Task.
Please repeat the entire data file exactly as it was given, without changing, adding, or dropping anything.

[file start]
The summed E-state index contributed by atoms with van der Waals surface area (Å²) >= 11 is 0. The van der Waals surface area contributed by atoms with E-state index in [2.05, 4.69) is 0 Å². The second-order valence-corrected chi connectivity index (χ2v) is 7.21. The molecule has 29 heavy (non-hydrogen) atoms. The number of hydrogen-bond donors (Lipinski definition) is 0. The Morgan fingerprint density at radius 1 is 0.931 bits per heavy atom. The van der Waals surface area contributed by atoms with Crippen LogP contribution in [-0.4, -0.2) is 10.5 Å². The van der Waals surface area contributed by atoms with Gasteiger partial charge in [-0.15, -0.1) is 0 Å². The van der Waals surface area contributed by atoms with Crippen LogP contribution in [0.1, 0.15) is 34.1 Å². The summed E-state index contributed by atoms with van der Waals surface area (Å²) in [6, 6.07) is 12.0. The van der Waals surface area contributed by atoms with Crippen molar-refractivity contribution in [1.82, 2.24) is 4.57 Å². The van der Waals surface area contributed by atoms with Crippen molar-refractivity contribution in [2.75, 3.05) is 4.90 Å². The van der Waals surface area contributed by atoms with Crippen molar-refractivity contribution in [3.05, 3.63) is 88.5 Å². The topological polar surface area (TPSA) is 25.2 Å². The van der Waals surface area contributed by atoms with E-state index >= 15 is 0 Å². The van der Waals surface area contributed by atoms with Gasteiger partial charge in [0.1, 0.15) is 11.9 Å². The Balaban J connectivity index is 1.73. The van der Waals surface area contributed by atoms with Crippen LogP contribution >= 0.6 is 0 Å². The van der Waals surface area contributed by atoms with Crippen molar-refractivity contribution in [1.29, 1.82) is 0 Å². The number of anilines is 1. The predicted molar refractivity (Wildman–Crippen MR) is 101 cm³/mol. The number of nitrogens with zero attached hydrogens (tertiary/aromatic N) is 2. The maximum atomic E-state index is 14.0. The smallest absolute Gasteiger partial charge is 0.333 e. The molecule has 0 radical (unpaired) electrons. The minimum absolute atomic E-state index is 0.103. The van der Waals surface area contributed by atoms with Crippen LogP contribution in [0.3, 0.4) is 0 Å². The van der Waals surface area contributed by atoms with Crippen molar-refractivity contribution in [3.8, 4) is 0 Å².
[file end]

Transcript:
The summed E-state index contributed by atoms with van der Waals surface area (Å²) >= 11 is 0. The van der Waals surface area contributed by atoms with E-state index in [2.05, 4.69) is 0 Å². The second-order valence-corrected chi connectivity index (χ2v) is 7.21. The molecule has 29 heavy (non-hydrogen) atoms. The number of hydrogen-bond donors (Lipinski definition) is 0. The Morgan fingerprint density at radius 1 is 0.931 bits per heavy atom. The van der Waals surface area contributed by atoms with Crippen LogP contribution in [-0.4, -0.2) is 10.5 Å². The van der Waals surface area contributed by atoms with Gasteiger partial charge in [-0.15, -0.1) is 0 Å². The van der Waals surface area contributed by atoms with Crippen LogP contribution in [0.1, 0.15) is 34.1 Å². The summed E-state index contributed by atoms with van der Waals surface area (Å²) in [6, 6.07) is 12.0. The van der Waals surface area contributed by atoms with Crippen molar-refractivity contribution in [1.82, 2.24) is 4.57 Å². The van der Waals surface area contributed by atoms with Crippen molar-refractivity contribution in [2.75, 3.05) is 4.90 Å². The van der Waals surface area contributed by atoms with Crippen molar-refractivity contribution in [3.05, 3.63) is 88.5 Å². The topological polar surface area (TPSA) is 25.2 Å². The van der Waals surface area contributed by atoms with E-state index >= 15 is 0 Å². The van der Waals surface area contributed by atoms with Gasteiger partial charge in [0.1, 0.15) is 11.9 Å². The Balaban J connectivity index is 1.73. The van der Waals surface area contributed by atoms with Crippen LogP contribution >= 0.6 is 0 Å². The van der Waals surface area contributed by atoms with Crippen molar-refractivity contribution in [1.29, 1.82) is 0 Å². The number of anilines is 1. The predicted molar refractivity (Wildman–Crippen MR) is 101 cm³/mol. The number of nitrogens with zero attached hydrogens (tertiary/aromatic N) is 2. The maximum atomic E-state index is 14.0. The smallest absolute Gasteiger partial charge is 0.333 e. The molecule has 0 radical (unpaired) electrons. The minimum absolute atomic E-state index is 0.103. The van der Waals surface area contributed by atoms with Crippen LogP contribution in [0.3, 0.4) is 0 Å². The van der Waals surface area contributed by atoms with Crippen molar-refractivity contribution in [3.8, 4) is 0 Å².